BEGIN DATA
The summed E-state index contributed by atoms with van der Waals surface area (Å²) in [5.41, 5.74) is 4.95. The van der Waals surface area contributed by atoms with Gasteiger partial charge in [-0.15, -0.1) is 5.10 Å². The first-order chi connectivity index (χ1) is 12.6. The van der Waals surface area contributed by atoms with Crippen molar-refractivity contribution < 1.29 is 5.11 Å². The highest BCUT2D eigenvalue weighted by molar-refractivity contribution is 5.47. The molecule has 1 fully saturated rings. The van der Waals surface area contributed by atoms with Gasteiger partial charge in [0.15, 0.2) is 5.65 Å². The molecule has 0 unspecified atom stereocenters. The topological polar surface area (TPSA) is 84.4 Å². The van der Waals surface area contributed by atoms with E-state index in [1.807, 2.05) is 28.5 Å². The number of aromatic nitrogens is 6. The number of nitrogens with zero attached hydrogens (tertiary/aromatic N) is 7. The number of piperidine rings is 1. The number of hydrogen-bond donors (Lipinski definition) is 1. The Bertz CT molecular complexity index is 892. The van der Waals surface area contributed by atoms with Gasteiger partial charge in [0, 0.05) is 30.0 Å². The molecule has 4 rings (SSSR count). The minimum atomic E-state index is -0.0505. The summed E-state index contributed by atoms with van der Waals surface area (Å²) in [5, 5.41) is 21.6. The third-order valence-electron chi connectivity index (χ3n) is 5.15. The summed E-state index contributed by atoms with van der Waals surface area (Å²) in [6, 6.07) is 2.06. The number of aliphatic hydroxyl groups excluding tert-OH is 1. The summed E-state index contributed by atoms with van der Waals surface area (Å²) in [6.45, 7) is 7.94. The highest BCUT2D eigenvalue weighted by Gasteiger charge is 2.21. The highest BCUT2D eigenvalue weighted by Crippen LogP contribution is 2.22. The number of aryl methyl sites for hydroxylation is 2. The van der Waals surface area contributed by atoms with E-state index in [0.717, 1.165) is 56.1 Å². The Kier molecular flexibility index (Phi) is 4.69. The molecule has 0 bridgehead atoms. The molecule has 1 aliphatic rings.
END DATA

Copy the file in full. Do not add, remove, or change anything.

The summed E-state index contributed by atoms with van der Waals surface area (Å²) in [5.41, 5.74) is 4.95. The van der Waals surface area contributed by atoms with Gasteiger partial charge in [-0.15, -0.1) is 5.10 Å². The first-order chi connectivity index (χ1) is 12.6. The van der Waals surface area contributed by atoms with Crippen molar-refractivity contribution < 1.29 is 5.11 Å². The highest BCUT2D eigenvalue weighted by molar-refractivity contribution is 5.47. The molecule has 1 fully saturated rings. The van der Waals surface area contributed by atoms with Gasteiger partial charge in [0.15, 0.2) is 5.65 Å². The molecule has 0 unspecified atom stereocenters. The topological polar surface area (TPSA) is 84.4 Å². The van der Waals surface area contributed by atoms with E-state index in [1.807, 2.05) is 28.5 Å². The number of aromatic nitrogens is 6. The number of nitrogens with zero attached hydrogens (tertiary/aromatic N) is 7. The number of piperidine rings is 1. The number of hydrogen-bond donors (Lipinski definition) is 1. The Bertz CT molecular complexity index is 892. The van der Waals surface area contributed by atoms with Gasteiger partial charge in [0, 0.05) is 30.0 Å². The molecule has 4 rings (SSSR count). The minimum atomic E-state index is -0.0505. The summed E-state index contributed by atoms with van der Waals surface area (Å²) in [5, 5.41) is 21.6. The third-order valence-electron chi connectivity index (χ3n) is 5.15. The summed E-state index contributed by atoms with van der Waals surface area (Å²) in [6, 6.07) is 2.06. The number of aliphatic hydroxyl groups excluding tert-OH is 1. The summed E-state index contributed by atoms with van der Waals surface area (Å²) in [6.45, 7) is 7.94. The highest BCUT2D eigenvalue weighted by Gasteiger charge is 2.21. The highest BCUT2D eigenvalue weighted by Crippen LogP contribution is 2.22. The number of aryl methyl sites for hydroxylation is 2. The van der Waals surface area contributed by atoms with E-state index in [0.717, 1.165) is 56.1 Å². The Kier molecular flexibility index (Phi) is 4.69. The molecule has 0 bridgehead atoms. The molecule has 1 aliphatic rings.